- Pancreatic Transduction by Helper-Dependent Adenoviral Vectors via Intraductal Delivery. [JOURNAL ARTICLE]
- Hum Gene Ther 2014 Jul 21.
Pancreatic gene transfer could be useful to treat several diseases, such as diabetes mellitus, cystic fibrosis, chronic pancreatitis or pancreatic cancer. Helper-dependent adenoviral vectors (HDAds) are promising tools for gene therapy because of its large cloning capacity, high levels of transgene expression and long term persistence in immunocompetent animals. Nevertheless, the ability of HDAds to transduce the pancreas in vivo has not been investigated yet. Here, we have generated HDAds carrying pancreatic specific expression cassettes i.e. driven either by the elastase or insulin promoter, using a novel and convenient plasmid family and homologous recombination in bacteria. These HDAds were delivered to the pancreas of immunocompetent mice via intra-pancreatic duct injection. HDAds, encoding a CMV-GFP reporter cassette, were able to transduce acinar and islet cells, but transgene expression was lost 15 days post-injection in correlation with severe lymphocytic infiltration. When HDAds encoding GFP under the control of the specific elastase promoter were used, the expression was detected in acinar cells, but similarly, the expression almost disappeared 30 days post-injection and lymphocytic infiltration was also observed. In contrast, long term transgene expression (>8 months) was achieved with HDAds carrying the insulin promoter and the secretable alkaline phosphatase as gene reporter. Notably, transduction of the liver, the preferred target for Ads, was minimal using this route of delivery. These data indicate that HDAds could be used for pancreatic gene therapy but the selection of the expression cassette is of critical importance to achieve long term expression of the transgene in this tissue.
- Histological development of the digestive system of the Amazonian pimelodid catfish Pseudoplatystoma punctifer. [JOURNAL ARTICLE]
- Animal 2014 Jul 21.:1-12.
The organogenesis of the digestive system was described in the Amazonian pimelodid catfish species Pseudoplatystoma punctifer from hatching (3.5 mm total length, TL) to 41 days post-fertilization (dpf) (58.1 mm TL) reared at 28°C. Newly hatched larvae showed a simple digestive tract, which appeared as a straight undifferentiated and unfolded tube lined by a single layer of columnar epithelial cells (future enterocytes). During the endogenous feeding period, comprised between 20 and 96 h post-fertilization (3.5 to 6.1 mm TL), the larval digestive system experienced a fast transformation with the almost complete development and differentiation of most of digestive organs (buccopahrynx, oesophagus, intestine, liver and exocrine pancreas). Yolk reserves were not completely depleted at the onset of exogenous feeding (4 dpf, 6.1 mm TL), and a period of mixed nutrition was observed up to 6 to 7 dpf (6.8 to 7.3 mm TL) when yolk was definitively exhausted. The stomach was the organ that latest achieved its complete differentiation, characterized by the development of abundant gastric glands in the fundic stomach between 10 and 15 dpf (10.9 to 15.8 mm TL) and the formation of the pyloric sphincter at the junction of the pyloric stomach and the anterior intestine at 15 dpf (15.8 mm TL). The above-mentioned morphological and histological features observed suggested the achievement of a digestive system characteristic of P. punctifer juveniles and adults. The ontogeny of the digestive system in P. punctifer followed the same general pattern as in most Siluriform species so far, although some species-specific differences in the timing of differentiation of several digestive structures were noted, which might be related to different reproductive guilds, egg and larval size or even different larval rearing practices. According to present findings on the histological development of the digestive system in P. punctifer, some recommendations regarding the rearing practices of this species are also provided in order to improve the actual larval rearing techniques of this fast-growing Neotropical catfish species.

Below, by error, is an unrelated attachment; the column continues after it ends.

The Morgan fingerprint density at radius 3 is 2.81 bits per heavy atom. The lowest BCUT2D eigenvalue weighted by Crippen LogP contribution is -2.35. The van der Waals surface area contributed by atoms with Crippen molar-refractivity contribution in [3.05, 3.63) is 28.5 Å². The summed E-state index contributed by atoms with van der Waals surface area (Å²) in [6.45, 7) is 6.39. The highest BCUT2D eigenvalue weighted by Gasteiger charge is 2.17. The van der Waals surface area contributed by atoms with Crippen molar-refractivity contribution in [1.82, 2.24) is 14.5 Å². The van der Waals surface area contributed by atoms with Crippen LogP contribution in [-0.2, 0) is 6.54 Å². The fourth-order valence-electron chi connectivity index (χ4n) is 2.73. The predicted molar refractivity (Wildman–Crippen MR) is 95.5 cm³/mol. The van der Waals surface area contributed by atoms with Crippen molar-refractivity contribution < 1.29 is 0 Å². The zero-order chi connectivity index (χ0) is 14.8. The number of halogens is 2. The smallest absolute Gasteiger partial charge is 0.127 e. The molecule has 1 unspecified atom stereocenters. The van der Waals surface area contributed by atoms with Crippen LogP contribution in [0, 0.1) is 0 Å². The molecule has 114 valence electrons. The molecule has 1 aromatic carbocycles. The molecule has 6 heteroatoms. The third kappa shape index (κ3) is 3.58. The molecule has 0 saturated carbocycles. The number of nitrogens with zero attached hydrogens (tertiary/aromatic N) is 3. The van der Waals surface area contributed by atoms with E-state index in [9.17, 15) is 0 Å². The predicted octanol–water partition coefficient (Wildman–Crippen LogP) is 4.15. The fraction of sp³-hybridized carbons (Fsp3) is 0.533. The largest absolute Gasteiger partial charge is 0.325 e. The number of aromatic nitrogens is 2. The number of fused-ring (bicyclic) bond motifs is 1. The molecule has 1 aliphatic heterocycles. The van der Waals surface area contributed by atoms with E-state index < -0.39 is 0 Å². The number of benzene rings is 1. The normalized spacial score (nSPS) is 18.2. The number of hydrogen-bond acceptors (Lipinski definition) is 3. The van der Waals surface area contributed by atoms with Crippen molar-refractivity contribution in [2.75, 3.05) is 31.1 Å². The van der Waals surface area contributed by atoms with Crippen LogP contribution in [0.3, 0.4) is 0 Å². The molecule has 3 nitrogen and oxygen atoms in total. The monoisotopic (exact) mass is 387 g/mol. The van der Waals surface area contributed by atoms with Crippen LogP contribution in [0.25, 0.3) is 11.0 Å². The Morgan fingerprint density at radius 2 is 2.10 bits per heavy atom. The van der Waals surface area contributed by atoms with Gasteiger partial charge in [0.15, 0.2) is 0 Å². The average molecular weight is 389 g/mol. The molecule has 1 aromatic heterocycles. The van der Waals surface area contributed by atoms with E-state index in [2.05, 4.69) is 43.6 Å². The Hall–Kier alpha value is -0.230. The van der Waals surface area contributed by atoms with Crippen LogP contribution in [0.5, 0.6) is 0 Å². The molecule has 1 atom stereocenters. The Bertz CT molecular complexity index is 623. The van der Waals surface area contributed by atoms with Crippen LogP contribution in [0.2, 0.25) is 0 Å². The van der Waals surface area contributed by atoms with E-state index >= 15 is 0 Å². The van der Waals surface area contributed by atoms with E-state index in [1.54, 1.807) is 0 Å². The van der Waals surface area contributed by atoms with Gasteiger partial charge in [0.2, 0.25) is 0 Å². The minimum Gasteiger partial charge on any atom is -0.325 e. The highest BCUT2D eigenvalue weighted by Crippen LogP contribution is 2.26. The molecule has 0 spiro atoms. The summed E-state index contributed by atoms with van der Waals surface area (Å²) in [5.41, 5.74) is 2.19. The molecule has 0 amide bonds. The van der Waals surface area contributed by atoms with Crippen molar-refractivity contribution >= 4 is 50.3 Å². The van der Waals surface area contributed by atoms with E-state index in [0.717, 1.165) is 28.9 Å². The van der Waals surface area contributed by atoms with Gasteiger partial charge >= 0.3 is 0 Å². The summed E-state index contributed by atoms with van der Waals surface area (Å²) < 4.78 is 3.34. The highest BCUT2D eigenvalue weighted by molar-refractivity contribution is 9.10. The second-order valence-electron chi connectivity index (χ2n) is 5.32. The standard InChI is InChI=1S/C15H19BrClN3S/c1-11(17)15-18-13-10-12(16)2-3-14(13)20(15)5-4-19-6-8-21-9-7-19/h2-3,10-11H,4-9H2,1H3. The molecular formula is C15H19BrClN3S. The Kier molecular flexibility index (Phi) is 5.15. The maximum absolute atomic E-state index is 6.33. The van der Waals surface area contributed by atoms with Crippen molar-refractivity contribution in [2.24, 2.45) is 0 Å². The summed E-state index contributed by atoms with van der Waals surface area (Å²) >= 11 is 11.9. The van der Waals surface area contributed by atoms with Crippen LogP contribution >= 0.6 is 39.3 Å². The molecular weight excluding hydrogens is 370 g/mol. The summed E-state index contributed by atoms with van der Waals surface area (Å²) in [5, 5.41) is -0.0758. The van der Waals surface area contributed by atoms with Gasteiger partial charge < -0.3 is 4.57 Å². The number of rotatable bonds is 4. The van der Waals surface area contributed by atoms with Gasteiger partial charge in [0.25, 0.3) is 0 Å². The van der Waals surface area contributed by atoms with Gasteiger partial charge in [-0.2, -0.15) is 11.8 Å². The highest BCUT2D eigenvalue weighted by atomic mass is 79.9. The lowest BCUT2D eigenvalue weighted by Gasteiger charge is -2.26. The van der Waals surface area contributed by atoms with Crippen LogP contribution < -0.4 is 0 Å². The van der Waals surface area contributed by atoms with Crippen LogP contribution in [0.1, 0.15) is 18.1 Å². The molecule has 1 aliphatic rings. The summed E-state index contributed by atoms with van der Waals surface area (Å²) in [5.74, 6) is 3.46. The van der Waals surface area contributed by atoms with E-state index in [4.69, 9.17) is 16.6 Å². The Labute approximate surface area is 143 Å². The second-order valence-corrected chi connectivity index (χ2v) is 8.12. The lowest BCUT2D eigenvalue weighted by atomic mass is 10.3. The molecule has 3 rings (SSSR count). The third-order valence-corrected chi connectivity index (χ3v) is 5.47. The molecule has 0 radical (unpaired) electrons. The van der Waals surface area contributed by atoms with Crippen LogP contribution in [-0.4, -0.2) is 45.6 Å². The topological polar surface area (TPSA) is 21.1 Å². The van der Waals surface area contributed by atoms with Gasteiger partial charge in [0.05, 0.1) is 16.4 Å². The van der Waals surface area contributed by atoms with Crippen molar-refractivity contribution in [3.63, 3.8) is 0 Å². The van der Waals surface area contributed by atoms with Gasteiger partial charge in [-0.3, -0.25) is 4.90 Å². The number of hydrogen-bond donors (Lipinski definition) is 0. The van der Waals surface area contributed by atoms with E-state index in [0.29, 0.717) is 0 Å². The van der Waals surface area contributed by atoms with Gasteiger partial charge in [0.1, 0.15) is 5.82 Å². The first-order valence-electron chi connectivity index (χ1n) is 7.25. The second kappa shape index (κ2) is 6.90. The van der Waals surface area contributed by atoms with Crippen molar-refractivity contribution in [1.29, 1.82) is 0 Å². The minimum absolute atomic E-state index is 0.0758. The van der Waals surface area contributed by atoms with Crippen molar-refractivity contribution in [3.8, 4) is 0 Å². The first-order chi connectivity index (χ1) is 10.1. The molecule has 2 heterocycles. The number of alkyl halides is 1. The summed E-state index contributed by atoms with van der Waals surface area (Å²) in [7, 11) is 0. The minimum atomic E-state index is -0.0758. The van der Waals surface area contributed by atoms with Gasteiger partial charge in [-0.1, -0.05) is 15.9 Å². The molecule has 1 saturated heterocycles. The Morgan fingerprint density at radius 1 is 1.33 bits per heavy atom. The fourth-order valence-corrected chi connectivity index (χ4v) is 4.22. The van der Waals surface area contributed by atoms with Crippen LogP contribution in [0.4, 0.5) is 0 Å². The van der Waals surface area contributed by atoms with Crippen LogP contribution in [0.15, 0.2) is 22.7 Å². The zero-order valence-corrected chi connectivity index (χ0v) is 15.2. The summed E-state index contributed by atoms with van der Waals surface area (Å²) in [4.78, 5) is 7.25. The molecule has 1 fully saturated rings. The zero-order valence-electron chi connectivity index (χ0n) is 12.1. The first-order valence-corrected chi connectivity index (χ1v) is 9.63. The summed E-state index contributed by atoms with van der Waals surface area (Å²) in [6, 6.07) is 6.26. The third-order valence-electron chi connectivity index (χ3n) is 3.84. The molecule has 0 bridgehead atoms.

- An Unusual Case of Systemic Inflammatory Myofibroblastic Tumor with Successful Treatment with ALK-Inhibitor. [Journal Article]
- Case Rep Pathol 2014.:470340.
Systemic inflammatory myofibroblastic tumor is an exceedingly rare entity. A 45-year-old Hispanic female presented with a 6-month history of left-sided thigh pain, low back pain, and generalized weakness. PET/CT scan revealed abnormal activity in the liver, adrenal gland, and pancreas. MRI of the abdomen demonstrated two 6-7 cm masses in the liver. MRI of the lumbar spine demonstrated lesions in the L2 to L4 spinous processes, paraspinal muscles, and subcutaneous tissues, as well as an 8 mm enhancing intradural lesion at T11, all thought to be metastatic disease. A biopsy of the liver showed portal tract expansion by a spindle cell proliferation rich in inflammation. Tumor cells showed immunoreactivity for smooth muscle actin and anaplastic lymphoma kinase 1 (ALK1). Tissue from the L5 vertebra showed a process histologically identical to that seen in the liver. FISH analysis of these lesions demonstrated an ALK (2p23) gene rearrangement. The patient was successfully treated with an ALK-inhibitor, Crizotinib, and is now in complete remission. We present the first reported case, to our knowledge, of inflammatory myofibroblastic tumor with systemic manifestations and ALK translocation. This case is a prime example of how personalized medicine has vastly improved patient care through the use of molecular-targeted therapy.